In 1953 he received the J. Edwin Stein Award as the outstanding student athlete at BYU. In 1954 he was named Most Valuable Player in the Southwestern Invitation Tournament held in Las Vegas, and was drafted by the Minneapolis Lakers. In 1977 he was elected to the Cougar Club Hall of Fame.

From 1981 to 1984 Harold Christensen served as mission president of the California Fresno LDS Mission.

As of March 2012, Harold and his wife Joanne have seven children, 28 grandchildren and 17 great-grandchildren. Three of the couple's sons Craig, Kurt and Todd also played basketball at BYU.

His parents are Parley Alma Christensen, who was then Chair of the BYU English Department, and Ruth Maughan Jones Christensen. The children of Parley and Ruth Christensen include:
  • Horace John Christensen [BYH Class of 1934] (LaVonda Hansen) of Salt Lake City;

  • Margaret Christensen [BYH Class of 1935] (Parry D.) Sorensen, Salt Lake City;

  • Betty Ruth Christensen [BYH Class of 1939] Parker;

  • Harold P. Christensen [BYH Class of 1949] (Joanne), of Salt Lake City, the subject of this webpage.

  • Harold Parley Christensen, 1931 ~ 2012
    Harold P. Christensen, BYH Class of 1949
    Harold Christensen
    Harold Parley "Chris" Christensen, beloved husband, father, grandfather and great-grandfather, passed away peacefully on March 27, 2012, following a valiant fight with cancer.

    Born April 16, 1931 in Provo, Utah, to Parley Alma and Ruth Jones Christensen, he grew up the son of an English professor and long-time chairman of BYU's English department from whom he gained a love for books - and for sports.

    A graduate of BY High in 1949, Harold was a star athlete in tennis, football, baseball, track and field, and basketball. He was selected as one of 24 top high school basketball players in the nation and played in the 1949 High School All-Star Game in Kentucky.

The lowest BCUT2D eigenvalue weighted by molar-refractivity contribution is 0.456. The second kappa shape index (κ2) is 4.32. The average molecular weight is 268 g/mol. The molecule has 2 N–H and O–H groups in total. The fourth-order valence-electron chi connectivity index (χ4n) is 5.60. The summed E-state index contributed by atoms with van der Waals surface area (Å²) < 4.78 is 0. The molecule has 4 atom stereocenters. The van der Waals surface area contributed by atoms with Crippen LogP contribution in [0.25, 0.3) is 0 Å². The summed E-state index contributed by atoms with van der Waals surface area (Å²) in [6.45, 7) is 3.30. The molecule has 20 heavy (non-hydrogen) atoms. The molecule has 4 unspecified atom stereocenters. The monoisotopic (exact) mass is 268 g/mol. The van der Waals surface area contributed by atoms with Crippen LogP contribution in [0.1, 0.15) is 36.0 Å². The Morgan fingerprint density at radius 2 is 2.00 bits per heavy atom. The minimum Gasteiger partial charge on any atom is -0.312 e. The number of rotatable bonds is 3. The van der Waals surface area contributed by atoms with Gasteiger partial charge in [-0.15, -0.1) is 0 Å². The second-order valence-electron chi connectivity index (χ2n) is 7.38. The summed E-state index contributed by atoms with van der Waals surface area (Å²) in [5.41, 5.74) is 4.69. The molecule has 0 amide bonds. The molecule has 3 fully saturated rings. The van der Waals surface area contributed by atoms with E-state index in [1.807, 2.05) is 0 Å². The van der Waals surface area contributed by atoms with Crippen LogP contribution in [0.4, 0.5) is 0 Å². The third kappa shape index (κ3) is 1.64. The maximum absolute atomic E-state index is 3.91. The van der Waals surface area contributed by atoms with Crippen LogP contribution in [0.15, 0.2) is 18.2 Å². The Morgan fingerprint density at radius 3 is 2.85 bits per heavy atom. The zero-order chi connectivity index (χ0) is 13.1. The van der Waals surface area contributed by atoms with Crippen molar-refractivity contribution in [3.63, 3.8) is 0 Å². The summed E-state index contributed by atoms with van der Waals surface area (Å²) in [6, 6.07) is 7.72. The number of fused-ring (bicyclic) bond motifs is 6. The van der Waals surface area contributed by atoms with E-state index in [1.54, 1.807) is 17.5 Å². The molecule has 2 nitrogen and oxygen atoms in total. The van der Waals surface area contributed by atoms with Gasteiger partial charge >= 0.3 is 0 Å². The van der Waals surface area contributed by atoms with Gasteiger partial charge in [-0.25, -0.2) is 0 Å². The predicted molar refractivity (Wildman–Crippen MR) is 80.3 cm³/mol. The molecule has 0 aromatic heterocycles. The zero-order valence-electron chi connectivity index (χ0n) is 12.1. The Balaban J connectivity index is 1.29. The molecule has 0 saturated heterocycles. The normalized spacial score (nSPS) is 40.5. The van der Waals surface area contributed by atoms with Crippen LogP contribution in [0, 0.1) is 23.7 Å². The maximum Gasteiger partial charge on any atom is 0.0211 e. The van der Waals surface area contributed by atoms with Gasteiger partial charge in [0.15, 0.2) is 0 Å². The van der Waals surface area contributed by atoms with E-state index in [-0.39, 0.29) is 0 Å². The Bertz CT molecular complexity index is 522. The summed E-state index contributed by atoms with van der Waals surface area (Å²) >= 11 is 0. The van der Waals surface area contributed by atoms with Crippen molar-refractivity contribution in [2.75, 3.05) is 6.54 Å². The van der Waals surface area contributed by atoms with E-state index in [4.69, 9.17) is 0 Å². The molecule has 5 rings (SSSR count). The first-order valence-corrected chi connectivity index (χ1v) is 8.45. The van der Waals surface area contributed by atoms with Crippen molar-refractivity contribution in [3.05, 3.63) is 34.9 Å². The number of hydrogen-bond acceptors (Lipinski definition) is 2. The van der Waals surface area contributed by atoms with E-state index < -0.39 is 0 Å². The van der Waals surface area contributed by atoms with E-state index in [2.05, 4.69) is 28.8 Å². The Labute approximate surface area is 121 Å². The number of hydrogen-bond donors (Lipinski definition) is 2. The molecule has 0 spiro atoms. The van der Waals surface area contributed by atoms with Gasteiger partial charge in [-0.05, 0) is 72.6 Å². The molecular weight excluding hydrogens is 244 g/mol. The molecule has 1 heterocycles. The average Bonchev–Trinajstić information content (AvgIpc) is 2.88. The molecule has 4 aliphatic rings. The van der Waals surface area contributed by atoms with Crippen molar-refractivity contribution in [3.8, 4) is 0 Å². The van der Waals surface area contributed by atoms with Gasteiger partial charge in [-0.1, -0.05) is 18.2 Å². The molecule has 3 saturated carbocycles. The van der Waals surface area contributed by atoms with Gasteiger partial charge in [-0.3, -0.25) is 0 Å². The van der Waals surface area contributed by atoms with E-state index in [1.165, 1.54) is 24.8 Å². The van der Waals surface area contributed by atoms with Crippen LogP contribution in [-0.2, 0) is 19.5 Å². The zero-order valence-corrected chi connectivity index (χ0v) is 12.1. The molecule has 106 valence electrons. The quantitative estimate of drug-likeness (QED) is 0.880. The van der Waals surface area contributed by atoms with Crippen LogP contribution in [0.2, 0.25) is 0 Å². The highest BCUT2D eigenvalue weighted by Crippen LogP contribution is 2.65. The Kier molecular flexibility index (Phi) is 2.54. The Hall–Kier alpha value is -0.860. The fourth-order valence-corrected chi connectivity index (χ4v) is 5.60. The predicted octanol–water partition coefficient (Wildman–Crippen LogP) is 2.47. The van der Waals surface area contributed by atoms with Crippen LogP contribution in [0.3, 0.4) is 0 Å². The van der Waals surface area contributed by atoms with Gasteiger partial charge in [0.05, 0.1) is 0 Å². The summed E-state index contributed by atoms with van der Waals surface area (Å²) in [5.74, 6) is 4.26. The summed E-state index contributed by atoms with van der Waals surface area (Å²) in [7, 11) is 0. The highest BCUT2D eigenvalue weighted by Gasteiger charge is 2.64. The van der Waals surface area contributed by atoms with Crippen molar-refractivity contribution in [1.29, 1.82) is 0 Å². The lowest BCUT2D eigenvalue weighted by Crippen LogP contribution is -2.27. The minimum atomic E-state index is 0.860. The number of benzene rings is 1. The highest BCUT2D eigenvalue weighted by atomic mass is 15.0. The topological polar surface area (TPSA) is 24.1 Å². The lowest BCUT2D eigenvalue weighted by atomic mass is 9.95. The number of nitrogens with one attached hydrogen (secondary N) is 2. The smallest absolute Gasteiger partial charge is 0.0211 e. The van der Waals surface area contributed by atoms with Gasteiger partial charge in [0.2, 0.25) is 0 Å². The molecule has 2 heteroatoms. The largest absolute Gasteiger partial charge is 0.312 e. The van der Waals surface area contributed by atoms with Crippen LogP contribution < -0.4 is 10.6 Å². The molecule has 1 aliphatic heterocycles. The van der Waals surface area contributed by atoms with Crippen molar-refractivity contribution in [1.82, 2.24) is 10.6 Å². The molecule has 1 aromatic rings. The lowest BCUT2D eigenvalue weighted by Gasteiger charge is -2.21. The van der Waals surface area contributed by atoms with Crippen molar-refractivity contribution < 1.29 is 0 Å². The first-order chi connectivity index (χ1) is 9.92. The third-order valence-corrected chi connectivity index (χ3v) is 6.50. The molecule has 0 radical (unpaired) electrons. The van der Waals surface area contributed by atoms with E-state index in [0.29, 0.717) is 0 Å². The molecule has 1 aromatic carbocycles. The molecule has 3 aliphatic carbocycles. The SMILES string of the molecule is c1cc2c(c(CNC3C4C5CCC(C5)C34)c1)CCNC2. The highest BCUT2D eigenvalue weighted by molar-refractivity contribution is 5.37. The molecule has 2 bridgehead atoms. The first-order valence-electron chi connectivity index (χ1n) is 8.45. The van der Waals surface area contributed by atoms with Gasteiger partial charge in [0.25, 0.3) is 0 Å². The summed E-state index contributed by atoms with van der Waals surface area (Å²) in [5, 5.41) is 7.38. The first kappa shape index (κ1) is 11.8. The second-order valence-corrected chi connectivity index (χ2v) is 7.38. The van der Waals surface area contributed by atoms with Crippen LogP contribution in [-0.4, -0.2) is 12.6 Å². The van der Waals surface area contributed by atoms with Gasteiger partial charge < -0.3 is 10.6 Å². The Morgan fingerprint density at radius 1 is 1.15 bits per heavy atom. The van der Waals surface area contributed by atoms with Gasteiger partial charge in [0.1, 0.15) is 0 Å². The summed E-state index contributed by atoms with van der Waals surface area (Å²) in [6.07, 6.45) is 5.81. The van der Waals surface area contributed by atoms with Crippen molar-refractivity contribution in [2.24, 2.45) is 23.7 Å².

He later attended BYU where he graduated with a degree in mathematics and was the starting point guard on BYU's 1951 National Invitational Tournament Championship team.

    He was drafted by the Minneapolis Lakers in the 1954 NBA draft and in 1977 he was inducted into the BYU Athletics Hall of Fame.

    While at BYU, he met his sweetheart of 58 years, Joanne Stringham. They were married in the Salt Lake LDS temple in 1953 and together they created a loving, safe and secure home for their seven children.

    After graduation from BYU, he served as an officer in the U.S. Air Force, which would later provide the backdrop for dramatic bed-time stories about KC-97 and B-52 refueling missions.

    Following his military service he returned to Utah to complete a civil engineering degree at the University of Utah and begin his career as a consulting structural engineer in Salt Lake City for more than 40 years.

    Over the years his lifelong interest in sports and his ability to reach young men combined in many successful little league coaching ventures that produced successful high school, college and professional athletes, none of whom left his tutelage without learning well that winning always includes good sportsmanship.

    A faithful member of the Church of Jesus Christ of Latter-day Saints, he served in numerous callings, including as a member of the Melchizedek Priesthood General Board, a counselor in the Salt Lake Foothill Stake presidency, and a worker in the Salt Lake temple.

    From 1981-1984, Harold Christensen presided over the California Fresno Mission and is beloved to this day by the hundreds of former missionaries who served with him.

    His service is remembered for his conviction that God answers the earnest prayer and that every individual is a child of God deserving of love and acceptance. His unconditional loving-kindness for all was his hallmark virtue and will remain his greatest legacy.

    Harold is survived by his wife, Joanne, and their seven children: Lesli Christensen(Bruce) Collett; Craig (Shawna) Christensen; Kim Christensen(Joel) Nance; Cindy Christensen (Steve) Harline; Kyle (Alyse)Christensen; Kurt (Heather) Christensen, Todd (Lyndsay)Christensen, 28 grandchildren and 17 great-grandchildren.

    Funeral services were on Monday, April 2, 2012, at the LDS Stake Center located at 2100 East 1930 South in Salt Lake City. [Salt Lake Tribune, March 30, 2012]

    Harold P. Christensen, kneeling, right
    BYU Championship Starting Five, 1951

    Starting five for the 1950-1951 National Invitational Champions include Joe Richey, left, Roland Minson, Jerry Romney, Mel Hutchins and Harold Christensen, right. Holding the trophy is legendary BYU Basketball Coach, Stan Watts. Photo was taken in Madison Square Garden.